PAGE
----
The Montgomery Advertiser from Montgomery, Alabama on November 12, 1899 · 3
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The Montgomery Advertiser from Montgomery, Alabama · 3

Montgomery, Alabama
Issue Date:
Sunday, November 12, 1899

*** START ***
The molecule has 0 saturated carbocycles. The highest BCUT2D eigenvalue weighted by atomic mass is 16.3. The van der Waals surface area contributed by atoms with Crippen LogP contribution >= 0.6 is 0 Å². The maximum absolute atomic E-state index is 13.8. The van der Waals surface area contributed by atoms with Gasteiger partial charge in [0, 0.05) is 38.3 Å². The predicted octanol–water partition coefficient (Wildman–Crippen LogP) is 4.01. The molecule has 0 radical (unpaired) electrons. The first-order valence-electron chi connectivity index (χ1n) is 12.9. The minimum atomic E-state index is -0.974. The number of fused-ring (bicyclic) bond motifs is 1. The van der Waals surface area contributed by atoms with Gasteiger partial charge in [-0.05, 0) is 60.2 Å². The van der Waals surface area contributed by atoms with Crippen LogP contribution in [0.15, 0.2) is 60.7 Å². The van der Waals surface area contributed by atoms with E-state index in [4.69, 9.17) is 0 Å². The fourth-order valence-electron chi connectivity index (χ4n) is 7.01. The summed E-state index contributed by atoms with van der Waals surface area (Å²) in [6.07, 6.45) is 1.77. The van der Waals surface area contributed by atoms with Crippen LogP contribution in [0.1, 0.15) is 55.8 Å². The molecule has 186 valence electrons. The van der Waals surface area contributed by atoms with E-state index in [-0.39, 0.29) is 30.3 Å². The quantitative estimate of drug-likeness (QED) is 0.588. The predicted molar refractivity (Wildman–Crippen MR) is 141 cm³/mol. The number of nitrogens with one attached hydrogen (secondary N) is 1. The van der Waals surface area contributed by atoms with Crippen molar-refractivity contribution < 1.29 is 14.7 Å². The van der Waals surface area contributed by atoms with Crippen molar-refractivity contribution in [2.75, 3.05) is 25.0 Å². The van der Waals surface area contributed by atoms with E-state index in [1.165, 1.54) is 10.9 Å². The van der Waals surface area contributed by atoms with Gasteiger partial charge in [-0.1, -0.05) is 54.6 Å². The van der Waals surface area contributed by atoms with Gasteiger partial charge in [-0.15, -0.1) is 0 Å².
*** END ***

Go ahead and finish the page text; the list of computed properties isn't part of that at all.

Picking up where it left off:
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T7, 'THE ITO:; raOMERT XDVEIlTI32It, it:.. THEY SAY, IS DOWN THE THROAT. -BUT EVEN THEN YOU. MUST ' FIGURE THE COST. EVERYBODY J WILL ADMIT, HOWEVER, THAT CANDY IS THE" BEST BAIT WITH WHICH TO. FISH AND FOR THOSE 9 WHO USUALLY- FIND TENNEY'S. HUYLER'S AND OTHER CELEBRATED MAKES TOO EXPENSIVE, WE GIVE OUT THE SOUL STIRRING INTELLIGENCE THAT WE'LL SELL TOMORROW AND TUESDAY, UNDER OUR OWN NAME AND GUARANTEE, ONE THOUSAND POUNDS OF THE VERY FRESHEST, PUREST, FINEST AND BEST FRENCH, l2 Pound Packages, wp Pound Packages, 20 fj. t?nwiiuT?3&irVTho-- .(QtiuGkest War" .to pipes n III I JT 'V - - s y lit i hit i j.i ' . -I. art Dress Goods "arid Stfao v - Passing through our Dress Goods Department these cold days one longs to draw about them the warm folds of the Storm Serges, Golf Plaids, Reversible Plaids, Ladles' Cloths, Camel's Hair, etc., just as instinctively as the poor man' longs to draw around the rich man's fire that lights up the street so bright and cheerful as the passers by on a cold winter night. While there are barriers to keep the poor man away from the, coveted fire, there is nothing to prevent any woman who cares to do so, from dressing well and stylishly, provided she takes advantage of the opportunities offered here. -.-,PE0&La . ioo New and Stylish Dress Patterns in Cheviots, Homespuns, jCamel's Hair, Silk and Wool mixtures, etc., worth $7.50 to $0 at $4.75 50 pieces very fine, handsome, Stylish and beautiful Golf reversible and rainy day Plaids, worth $1.25 at 10 pieces black Mohair Crepon, worth $i, at.: IS pieces 27 Inch all wool 2 pieces fancy Suitings, Cheviots, Checks, Plaids, etc., worth go to j5c, at 44c 15 pieces Corded, ; Brocade, - Plaid and Fancy stnpea suks, worm $1 50 pieces extra rceavy Colored Taffeta Silks, at- 85c You'll find in our trimming stock the newest daintiest and most stylish' things out in Spanglec Satin, Tt'.cked Silk, Silk Applique Yoking, Silk Metallic and Jet Passamentree Fringes, etc. - LADIES 500 full regular and best make VESTS. Ladies Silver Gray Underwear, the garment c SEA ISLAND. Three thousand yards 40-in . - Sea Island ...... gc 5,000 yards Gibraltar Percales, newest colorings and patterns per yard 8c SPORTING NEWS. BY PABSO The football season has Been shortened by another week, yet the situation is is obscure as ever. The work of the past has served to emphasize Harvard's We-emlnent position, and she should, barring injury to her best men, surpass her splendid record of last year. She is at present In a class by herself, whether Yale can surmount the obstacles that have so far handicapped her and get into line with Harvard is problematical. The team from the Hub appears to be the only one of the bis university elevens which has Improved in the same ratio with the smaller-colleges outside of the so-called "Big Four." Pennsylvania Is hopelessly out of the running. The sterling work which enabled iier to defeat Princeton In "95 and take and maintain a place with the big universities seems to have replaced by play bordering on mediocre. Defeated by Lafayette, Carlisle Indians ftnd Harvard; tied by Brown and Chicago, she seems likely to drop still further before Ihe season ends and the culminating blow, a defeat by Cornell on Thanksgiving Day, seems Inevitable. Yale's work shows market Improvement. On Saturday she had a pitched battle with the cadets at West Point, and emerged victorious by a score larger than Harvard or Princeton could make. The result of Old Ell's defeat by Columbia was to bring coaches to New Haven in squads, and the benefit was Immediately perceptible. Yale la getting more dangerous day by day, and at present slightly better than Princeton. The defeat of both Yale and Prinoe-ton Is taken to mean that their coming alliance with Harvard will be even more exclusive than under other circumstances. It is common talk that a movement will be Inaugurated without delay to form a rival combination, composed of Cornell, Columb and the University of Pennsylvania, who are already allied In boat racing. Those of a pessimistic turn of mind believe that Princeton will, If she gets the chance .substitute a game with Harvard Instead of Cornell, and that Yale will scratch Columbia from the list, as Jhe did to Old Penn after 189 and to the Indians after the memorable en-winter at New Haven last ' year. lsSJame PrPhct declare that Yale and Princeton can stand a beating crom Harvard, but that reverses from outsiders are too much of a good thing. They declare It to be their belief, how-ver, that Harvard is too broad-mlnd-e and sportsmanlike to turn down an old ally unless It Is unavoidable. With J. olumbla's rise In the football world a new phase has been put upon the situation, and the University of Pennsylvania Is now provided with a foe that, considering the football enthusiasm In New York and Philadelphia, will pro-V. annua1 game fully as profitable tn one with Harvard. This Is tjie argument used by advocates of the Harysrd-Yale-Prlnceton alliance. If tne University of Pennsylvania should ..4 t0 Joln hands with Columbia and Cornell. Yale and Princeton men ay that there would be plain sailing 'or Harvard. Buch an alliance, howev-ould not necessarily mean the .a ,2$ ot relations between Columbia id Talo and - Princeton. Columbia JV"; want to play annual games with universities in this olty and also ""Harvard. in another year Co-h mbia will probably adopt the ellgl- I J'.y ""V188 tnat Prevw h othor oik Institutions, so that the local eleven iwiu meet its rivals on equal ground. 98c 70C Tricot, at 25c ana $1.25 at egc 32c R BROWS Heretofore as the football season drew toward a close the number of elevens which had some claim to championship honors gradually narrowed dovui until by Thanksgiving day one or, possibly, two ''teams were generally admitted to be far superior to any others in the country. This year quite the contrary is the case; there ate many elevens, both East and West, which have played good enough football to give them the right to contesting championship laurcis. Harvard, of the so-called "big four," remains undefeated. Lafayette, ty again defeating Pennsylvania, proclaims her worthiness to meet any team In the country. Cdumbia has won from Yale, Cornell has beaten both Princeton and Columbia, and Chicago has defeated Cornell. Michigan has not yet had an opportunity to show her true strength, but most optimistic reports come from Ann Arbor. It seems probable that the fcotball season will close this year with Ave or six teams (disputing the question of supremacy. Columbia's victory over Yale was i particularly remarkable because the New Yorkers have dene practically nothing .on the gridiron for several years. The game on Manhattan field furnished the usual example of "Yalo luck," even though the New Haven men were beaten. Colimbia had the ball on Eli's ycid line; Morely made a, leuchdown, bur the ball was brought' back boaause It had not been put In play i rc'erly. A moment later Colum bia fumbled, and the ball rolled over the line; e Yale man got It, and with very poor judgment, ran out Ave yards. However, the relerce dt cided that a touchback had been made, and, therefore, Yale took the ball out to the twenty-five yard line and kicked. Thus Yale twice avoided a touchdown, but her luck refused to carry her further, and shortly Columbia Bcorei hr winning touchdown. Two baseball organizations In 1900 and a fight which will make the trouble with the. Players' League of ten years ago resemble a peace conference In comparison are the logical outcomes of the situations which surround the national game at the present time. The meeting of the American Association at New York last .Saturday furnished an Interesting sequel to the original gathering of the promoters of this organization in Chicago two months ago. Then more of the plans of the promoters were . announced, and the names of of those who are' behind the movement to establish another circuit became public. Up to the present time no great amount of faith has been placed In the association, simply because the names of those who were expected to furnish the means to equip the various clubs were kept secret. Now that the moneyed men are coming out Into the open, however, more confidence Is given to the statements of the, promoters that they will be doing business with the public, starting with next year. fiince the close of the National League season, three weeks ago, 'matters have been shaping themselves for a vigorous shaking up In the baseball world. Before that time the owners of the present twelve-club league realized that something had to be done to put the game back on Its high plane ct popularity. While they were taking their time about acting upon a reduction of the top-heavy organisation, others were getting their plans in shape, until it now looks as If tha National League would not only, have CLOTHIMG What a man wants most clothes Is a neat, snug fit and good wearing qualities. But he can't : - stop at that !when buying .a suit here. He must take in addi- ';'"''';;- ' tion to these two requisites, finest material, latest cut, . . .' most artistic finishing, best linings, honest workmanship close buying and economi-':-;;v'':' '' -selllngr.which accounts for ; the' unusual activity al-' ' ' ..V ways.; to be found ; ' in this depart-, , j .V. ment. PEffinm' - DfflflDGaQDM MDD-TTDDlESnDOTa 17 Men's Fancy Cassimere and Cheviot and fancy black Worsted Suits in the - latest styles and newest- patterns, and which, we are willing to match against anybody's $ng suit, our. price : $o.S8 89 dozen Hen's shield and pleated bosom unlaundered Shirts 44c 75 dozen Men's finest figured and striped Percal and Madras Shirts in the newest and most attractive patterns, worth $iand $1.25, at 40c 74c and 89c 100 'dozen Men's Mocha and Caster Gloves in tans and greys 75c, $i,.I.2s, $1.50 50 dozen Hen's Dog Skin Gloves, worth $1 and $1.25 at j5c and $1.00 150 Men's black, brown, grey and tan Overcoats $g, $6, $7.50 $10 to $20.00 Youth's Overcoats for ages 15 to 19 years $s to $110.00 Boys and Children's" Overcoats for 3 to 12 years L$2.go to $6.go 200 Children's Knee Pant Suits for ages 8 to 16 years-the best and most com plete line ever shown here and 2s per cent cheaper than they can be sold by any other house, when we price them at $2, $2.50, $3 to $7.50 ISO Children's three piece Novelty Suits for ages 3 to 8 years-the newest pret-. tiest and sweetest things out for little ones of this size $1.75 to $6.00 UNTRIMriED HATS. KnowinS tha it's never too late to sell an ion, style, newness and beauty in a. degree so marked as it is in this lot of Ladies' and Children's Untrimmed Felt Hats, we made a leading manufacturer an offer on his entire sample line of these goods the other day at a price covering only about 25 per cent, of his cost, which, very much to our surprise and satis faction, was accepted affording us the opportunity to offer this week 100 dozen Ladies', Children's new, stylish and uptodate untrimmed Felt Hats, worth from $1.50 to $3.00 at c trouble In fixing up a circuit of its own, but would also have a. decidedly healthy rival to contend with. Advocates of the new League are congratulating themselves on the fact that Amos Rusle, for years the star twirler of the old New York League Club, and John M. Ward, the noted ex-manager and captain of the Giants when they were in the heyday of their prosperity, will appear In the new league team in New York next year. It was also stated that Al. Johnston and Tom O'Rourke, as manager for Senator Tim Sullivan, will be the principal stockholders in the new venture. John Ward will be the choice of the Johnsons as manager of the club, while Tom O'Rourke will pose as the nominal owner. Rusle, who is reported as none the worse for his year's vacation, will again display Ms cunning with the sphere in the pitcher's box during the season. The new team will be the best that New York has had In years if the plans of the management can be carried out. The grounds of the new club will probably be on the Southern boulevard, near the Harlem River, where a two weeks' option has been secured. The racing season of 1S99 shows five new world's records. Four of last year's new records and Mary Black's tie of the three-quarters were all made at Washington Park track, and the . . . ... .... - UnH rt nitn, wnicn is me musi iuawn - , all, only Just missed coming into this i year by one day, as Buckwa, carrying 104 pounds, reduced the two and one-quarter mile mark by five and one-quarter second at Oakland, Cal., December SI, 1898. That track also is responsible for Dunols' new seven and one-half furlong record, made February 21. and The Bachelor's new four-mile record, made February 22. The latter clipped three seconds off that held bv Fellowcraft since 1874. It was not until September that any old landmarks were again removed, and then Carnero did the trick at one and oncslxtcenth miles at Hawthorne, followed by the fleet flly Georgle at six and one-half furlongs on the same track. The lust new record to be made was by Firearm, which, on October 3 at Morris Park, clipped a quarter of a second off that held by the black whirlwind Domino since 1893. Fast time has been made all over the country this year, and it looks as If the art of making and keeping a track is yearly Improving, as it would be hard to compare Firearm with Domino or Georgia with such as Wernberg. Tho new records to date are: Threa-quar-ter mile, Firearm (4), 120,. Morris Park. N. Y. (straight course), October S, 1:08 3-4; six and one halt furlongs, Georgie (3), 102, Hawthorne. 111., September 16, 1-19 1-4; seen and one half furlongs. Dunols (6), Oakland, Cal., February 21, 1:32 1-4; one and one-sixteenth miles, Carnero (6), 107. Hawthorne, 111., September 6, 1:45; four miles, The Bachelor (6), 113, Oakland, Cal., February 22, 7:14 1-2. , Jeffries, Brady and Corbett are likely to hold on to the heavyweight pugilistic championship for a year or two, to the exclusion of all other aspirants. Brady, it will be remembered, once managed Corbett, and, although he now, manages Jeffries, he Is still thick with Corbett. Jeffries will not be allowed to fight again Jntll August, 1900, wheili he will, so It is said, meet Corbett in' France, near enough to Paris to get, the benefit of the big crowds which wl be attracted there by the Exposltioms After that battle Jeffries will want an' other ten months' rest, ana men uor belt will have Just as good a claim tcf a return fight as Fltzslmmons and a better claim than Sharkey, who has already been beaten twice by the champion. McCoy, Maher, Ruhlln and all the other big men In sight hnvo cither been beaten by Jeffries or by men Whom he has beaten, , of all and all he gets SEWANEE'S SIXTH STRAIGHT WIN ON THE PRESENT TEIP THEY HAVE. MADE 45 SCORES WITH KO SCORE AGAINST THEM YET. Tulane Went Down Before Them Yesterday to the Tune of 23-0 Henry Seibels Not in the Game and Gray and Simkins Hurt They Play the University of Louisiana at Baton Rouge TomorrowAthens Could Not Score Against Tennessee. New Orleans, Nov. 11. A large crowd attended the football game between Siewanec and Tulane University, which was won easily bySewanee by a score of 2?. to 0. The visitors were in line condition and, had gathered experience in their six successive victories which made them masters cf the Tulane no-vir:28 who played their first game together. Tulane got down close to goal twice, but .was finally held, while Sew-anee proved successful both in bucking the center and playing round the ends. The best work was done by the Sewa-nee backs, Kilpatrick, Gray and Sim-tins. The lineup was as follows: Sewanee. P.xtition. Tulane. Sims left end ...... Kilpatrick Jones ....... left tackle .... Fitzpatrick Keys left guard Fulton Poole center Mangus Claiborne .... right guard Wilson Boiling right tackle Stearns Pearce right end McGehee Wilson quarter back Post Kilpatrick .. right halfback .... Owens Gray left halfback Levert Slinking full back ...... Eshelman Sewanee touchdowns Kilpatrick, 2; Gray, 2. Goal from touchdown Pearce, 3. Total, 23. Tulane. 0. E. L. Slmonds, referee; Porter Parker, umpire; Silas Oviatt, timekeeper. Time of halves 25 and IS mlnutes - Eshelman captain Tulane, and Pearce, Gray, Simkins hurt on Sewanee and retired. TENNESSEE WINS OVER GEORGIA, 5-0. It Was a Fast Game and Was Won by the Kicking of the Tennessee ' Boys. Knoxvllle. Tenn., Nov. ll.-The University of Tennessee eleven defeated the University of Georgia here, the score being 6 to 0. It was a pretty game from' start to finish with scarcely a squabble. Logan of the Univer-sity of Tennessee kicked a goal from th field. The kicking of Tennessee was the feature of the game and little gain was made otherwise. Georgia did good all-around playing and broke through the University of Tennessee's heretofore Impenetrable line. Tennessee was abW to go through Georgia's heavy line for gains. The first half was fought out on Georgia territory, but the lait was near the center with odds in favor ot Tennessee. Tennessee showed remarkable improvement over previous games. The Une-up Is as follows: Georgia. Position. Tennessee. Terry .......... center ..- Jarnagin Lindsay .....rlghtguard Newman Elder ......left-guard Gamble Ritchie (captain) .right-tackle. . . .Craig Hamilton left-tackle..,.. Cambotl Gooding .. ..right-end. Terry(captaln) Slmeoe i left-end ...Tjirwarter Young ..quarter-back .Bryan usually, In buying a suit of McCutcheon ...right h. b...Hallopeter Fennlgen left h. b Gettys Mcintosh full-back Logan NASHVILLE LEADS TECHS KERRY CHASE. Tennessee Boys Make Three Touchdowns, But Fail to Kick Goal. Atlanta, Ga., Nov. 11. The football team of University of Nashville met the team from the Georgia School of Technology on the gridiron at Piedmont Park here today. In the first half the Tennesseans led the Georgians over the field by fast and snappy playing. Three touch downs were made by the Nashville boys, but they failed to kick goal, making the score 15 to 0. In the second the Georgia boys braced up considerably and entered the game with remarkable strength after the weakness of the first half. They carried the ball without a fluke to the five yard lino of the Tennesseans but were unable to score. The Unievrsily of Nashville was unable to get the ball over the line In this half and the score remained 15 to 0. The lineup was as follows: Nashville. Position Technological. 1 Martin ..; left end Powell ; Sherer left tackle Wooley ' Stinnis let: guard Griffeth j Scobey Cunningham I Keller right guard Hudson Hawkins right tackle Holman Watson right end Neal Moate quarterback Harris and Menley Kuykendall left halfback.... Merritt and Clark White right halfback.... Sullivan Recues & Ashby.. fullback Maddox , MONTGOMERY BOYS' ! MAGNIFICENT SHOWING. They Hold the University Boys Down in a Game That Was Fast on Both Sides. Tuscaloosa, Nov. 11. (Special.) The teams of the University of Alabama and Montgomery Athletic Club met on the grounds here this afternoon, the former winning by a score of 16 to 0. The playing of both teams was very fast, and the University team won on her hard line bucking and long runs behind splendid Interference. The Montgomery boys played gritty football, and showed clearly that with a little practice they would be able to hold their own with the best teams In the South. For the University, Plowman and Lancaster played star games. For Montgomery. Hudson. Elmore, Captain Stump and Tyson played great football. The game passed off nicely with no accidents to either team. The following was the line up: University' of Alabama Stickney. Smith, centre; Reeder, right guard: Brown, left guard, Plowman, right tackle; McCouquodale. left tackle; Hurt, right end: Gamble, left end; Johnson, quarterback; Writ, full back; Miller, right half; Lancester, left helf. Montgomery Gray, centre: Oradon, right guard: Parker, left guard: Thor-Ington, right tackle; Cheney, left tackle; Tyson, right end: Flnley-Brame, teft end: Elmore, quarterback: Stump, full :ack; Hudson, right half; Arrlngton. left half. The University team Is being coached by Martin of the University of Virginia, who Is bringing the team out nicely.. WOLVERINES HAIR- . RAISING FINISH . The Quakers Were Much Interested '. and Had a Case of Cold Feet Philadelphia. Nov. 11. In the fiercest game played on the Franklin Field this year, the University of Pennsylvania football team this afternoon defeated the University of Michigan by the score ot 11 to 0. Tho game was a royal battle from start to. anlsb. and was marked LADIES'. SUITS AND SKIRTS. that their garments possess Individuality in the highest degree which we think is a mistaken Idea. If we wanted to : perpetuate such a sentiment ,. as that, we'd employ local talent and make our suits at home which is the only way open' to a strict oh-. servance of individual taste, judgment and style. . The only marked individuality about our Suits, however, is their remarkably close resemblance to the French, German and English Tailor Suits, which you'll find so accurately photographed and so attractively described in the leading fashion Journals of the day. . - ' As a leader this week, we offer 100 all wool Cheviot Tailor Suits in Oxford, Light Gray, . Gold, Brown and Navy, with Silk lined ... Jackets, etc.. for underslze women and oversize girls, worth 75 Ladies newest shape and latest style bright Plaid Skirts, worth $5 at .- HOUSE One hundred 81x90 Defender FURNISHINGS. ready hemmed Sheets 52c One hundred pairs 4sx36 Matchless Pillow Cases, each loc 2g dozen soft finished Turkish Bath Towels, each - ; Jr 2s dozen extra large, soft finished, bleached and unbleached Turkish Bath Towels, each. 100 very large and handsome Duree Marseilles White Spreads, worth 100 full size ilarseiMes worth $i.2 at NOTION ISLE. 100 Denim covered Sofa Pillows dt 21 cents each. 100 44 Chenville and rep Damask Table Covers 25c 25 dozen Ladies' and Men's assorted Pocket Books worth 75c to $1, at i 48c ; 200 one oz. bottles of Booth's Lilly of the Valley, : Jockey Club, White Lilac, Heliotrope . and . Rose Extracts at ISO 1 oz. bottles of Booth's Lavender Pink, Rose and Violet Perfumes, worth $1 to $1.25 at soo boxes Booth's Talcum Powder ait ,. soo pounds Chocolate at L by brilliant and poor playing by both teams. Pennsylvania earned her victory because she had to play harder for her two touch downs than Michigan. The Michigan team made most of its gains on runs around Pennsylvania's left end. which was lamentably weak, while Pennsylvania had to gain her ground by fierce plunging through the line. The game was a beauLful one for the spectators. Both teams were about as evenly matched as they could be. The Quakers excelled in line bucking and in kicking while Michigan .'ar outplayed Pennsylvania when it came to skirting the ends. Both teams fumbled badly and at critical moments. Pennsylvania was the worst offender and would probably have made another touch down In the first half had not one of the men let the ball slip through his fingers. SONS OF OLD ELI GETTING STRONGER. Their Work Yesterday the Best They Have Shown This Season. New Haven, Conn., Nov. 11. In her final game before the championship contest with Harvard, Yale this afternoon defeated the Pennsylvania State College eleven at football by the score of 42 to 0, thirty points being scored in the first half. The fastest kind of ; football was played by the Sons ,of : Eli who carried the vieitors off their reet time after time for good gains. The Yale offense throughout the game was strong and her defense was also well maintained. Wood at right end was remarkable for his aggressiveness. Garden Brown, for Yale, did great work in advancing the ball and Dupee showed up well at half back, playing a fine, steady game throughout the first half with Richards. HARVARD LOBBING 'EM OVER. They Have a Practice Game With Little Dartmouth in a Driving Rain. Cambridge, Mass., Nov. 11. Harvard beat Dartmouth today on Soldier's Field. 11 to 0. A drenching rain fell before and during the game. Tho weather was allthat kept down Harvard's score, although that team played a wretched game after the first two minutes. COLUMBIA'S GOOD' WORK. Chicago Breaks the Record for Big Scores Other Games. West Point, N. Y.. Nov. 11. In a furious game Columbia defeated West Point by a score of 16 to 0. West Point played a good game but was unable to prevent Weeks, Morley and Larendon from forcing her line or circling her ends for a telling gain. Weeks, especially, by his squirming, wriggling, dodging tacilcs, excited the wonder of the spectators and discomfiture of the Cadets. A light but steady rain prevailed which made the ball hard to hold and fumbling was a feature of the game. Chicago, Nov. U. Northwestern University was humiliated by Chicago ITniversity today on Marshall Field by the score of 78 to 0. The Chicago team proved itself very strong and Its headwork, trick plays and interfereno was remarkable, : Charlottesville, Vs., Nov. 11. University of Virginia took the . football game from Virginia Polytechnic Institute by a score of 20 to 0 T.yman. of the University had his collar bone broken. At Iowa City Iowa ' University 18, Grlnnell College 0. ' At Oberlln, O. Western Reserve , Oberlln, 0. i At Minneapolis Minnesota University C, Belolt College S. tie. In advertising Ladies Ready made Suits, some people lay considerable stress upon the fact $10 at ; ; $ 7.98 $2.So at $i.74j finisn colored Quuts, . , ; Soc IS' ISC 38c At Des Moines Nebraska University 12, Drake University 6. Washington, Pa., Nov. 11. On a muddy and slippery field and in a heavy downpour of rain, Washington and Jefferson defeated the Strong (University, of Cincinnati team this afternoon by a score of 20 to 0. Nashville, (Nov. 11. Vanderbllt defeated Bethel College of Kentucky at football here today by a score of 22 to 0. Bethel was clearly outplayed and the winners lack of steam in the first -half is all that kept the score down. One touchdown in the first and threei in the second half is the record. Ed-gerton's fifty-yard run for a touchdown and the pUy of McDonald and Godchaux were features for Vander-bilt, while Morgan and Finch were iA evidence for Bethel. Milwaukee, Nov. 11. Wisconsin's fast eleven defeated the University of Illinois team this afternoon by a score of 28 to 0. The game, although rather one sided, was a pretty one to look at, both teams playing fast ball throughout. The game abounded in kicking and in this department Johnson, the Illinois punter, though inferior to O'Dea, as was expected, did splendid work. One of the features of the game was O'Dea's kick from the Illinois fifty-three yard line which probably establishes a record. A crowd ot at least S.S00 witnessed the game. ; Ithaca, N. Y., Nov. 11. On wet Held, with compact offensive play and against a team not yet recovered from the Columbia defeat, Lafayette thia afternoon defeated Cornell at Percy; ' Field 6 to 6. New York, Nov. 11. The Prlndetoa football team took the Carlisle Indians into camp on Manhattan Field this afternoon but had a difficult time in doing it. Princeton scored two touchdowns, one In each halt and the goals were successfully kicked, making the total at tho finish 12 to 0 in favor of the Tigers. Although beaten the red men put up a formidable game. In the first half several men on both sides were hurt but not faltered, la the second half many changes we forced, player after player was knocked out in short order and the . enforced retirement of Pierce weakened the Carlisle side more tlian a little. The attendance was about 20,000. To Fight Again. Memphis, Tenn., Nov. U. Dick Ha- . lick .the Memphis welter weight, ws lost the decision to Kid Dortl In fifteen rounds at the Auditorium recently, has been matched for a return fight with Dorff. The men will meet November 17 In the arena of The Southern Ath- letle Club. They have agreed to fight tor the gate receipts and 3100 side bet. ' . NEAT DRESS ... '4;- . .v For a Iters Fraction of the Cost ot New Clothes. The patrons of Holt's Dye Works . spend SO per cent, less for new clothing than those who are not patrons, and yet look more uniformly neat, clean, and well dressed. i Horses and Mule. Portland, Ore., Nov. 11. The trans port Lennox sailed yesterday for Ma-nlla with BOO horses and mules tot th army. k .... .-. . .. . .... ' Play Pool and Billiards &t Brickman's Bar. ' ; , PuKinher (to Mrs. Newrloh. who h compiled a volume of poems) vt cour. you wll want your book bound tn loco." Mrs. Newrich-" Well. !' t proper ttanff to have Is bound Itt 1 art eo, go ahead n send H thrre. But 1 don't see why they can't bind M just well itt this ottBtry